However there are a number of strong concerns over the ability to select appropriate weightings to use in these rankings. In addition to concerns over whether the selection of the weighting can be justifiable given limited supporting evidence (Chen and Delmas, 2010) there appears to be no agreed, universal system of weighting or prioritising of CSR dimensions, and what is a concern for one stakeholder may not be a concern for another. Application of weightings can generate biased results (Delquie, 1997); sometimes this is understandable when, for example, the CSR concerns of today are better informed than they were previously. Nevertheless, for ease of comparison, different weightings of the same CSR dimension should not be employed by different ratings agencies and consensus should be reached on the relative importance of dimensions.

Noting the benefits and concerns expressed of single and aggregated multiple-dimension frameworks, as well as weighted and non-weighted aggregated frameworks, many attempts have been made to forward comparative frameworks. An effort was made by Bragdon and Marlin (1972) who utilised the Council of Economic Priorities pollution index; this was strongly criticised because of its one-dimensional focus on environmental performance while lacking completely any form of wider social CSR aspect (Kedia and Kuntz, 1981). An effort by Freedman and Jaggi (1982) focused on financial report analysis and, although it is more objective than Bragdon and Marlin's (1972) as it included a wider range of environmental and social dimensions, concerns were expressed over the trade off between quality and quantity with reports devoting a large proportion of text to non-specific statements rather than shorter statements of fact. [6]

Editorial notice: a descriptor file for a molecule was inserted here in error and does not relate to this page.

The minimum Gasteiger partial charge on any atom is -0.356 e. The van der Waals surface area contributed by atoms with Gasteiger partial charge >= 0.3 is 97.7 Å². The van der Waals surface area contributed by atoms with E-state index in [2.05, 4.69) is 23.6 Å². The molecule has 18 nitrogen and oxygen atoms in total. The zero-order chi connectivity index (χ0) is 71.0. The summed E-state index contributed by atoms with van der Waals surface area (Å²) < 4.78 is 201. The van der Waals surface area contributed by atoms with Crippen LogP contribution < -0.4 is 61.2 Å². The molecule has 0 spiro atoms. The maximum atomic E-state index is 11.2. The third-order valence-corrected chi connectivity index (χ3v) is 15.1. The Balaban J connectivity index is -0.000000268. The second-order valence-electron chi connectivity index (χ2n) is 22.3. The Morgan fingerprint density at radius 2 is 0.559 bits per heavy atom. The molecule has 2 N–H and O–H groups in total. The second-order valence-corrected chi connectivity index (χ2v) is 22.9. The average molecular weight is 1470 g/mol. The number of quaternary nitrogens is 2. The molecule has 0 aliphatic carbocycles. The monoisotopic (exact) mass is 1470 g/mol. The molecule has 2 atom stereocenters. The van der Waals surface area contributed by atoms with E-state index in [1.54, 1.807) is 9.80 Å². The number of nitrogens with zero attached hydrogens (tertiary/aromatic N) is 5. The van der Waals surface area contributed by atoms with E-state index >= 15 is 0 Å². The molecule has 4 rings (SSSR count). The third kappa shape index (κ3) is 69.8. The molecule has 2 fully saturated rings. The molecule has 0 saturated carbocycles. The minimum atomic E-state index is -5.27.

Reputation frameworks

Early frameworks were subjective in nature, utilised reputational indices and dominated by the employment of a selection criteria chosen by and based around the skill-set most familiar to those individuals undertaking the assessment (Abbot and Monsen, 1979). More rigorous reputational frameworks have been developed, such as that undertaken by the Fortune journal (Chakravarthy, 1986; Dobson, 1989). Reputational frameworks are comprised of four social and four financial dimensions and have found acceptance in the literature. However, application of factor analysis to the ratings identified that financial factors accounted for greater variance than social factors; hence such results are the focus of criticism as it suggests Fortune's rating favours financial commitments over social concerns (McGuire et al., 1988; Fryxell and Wang, 1994).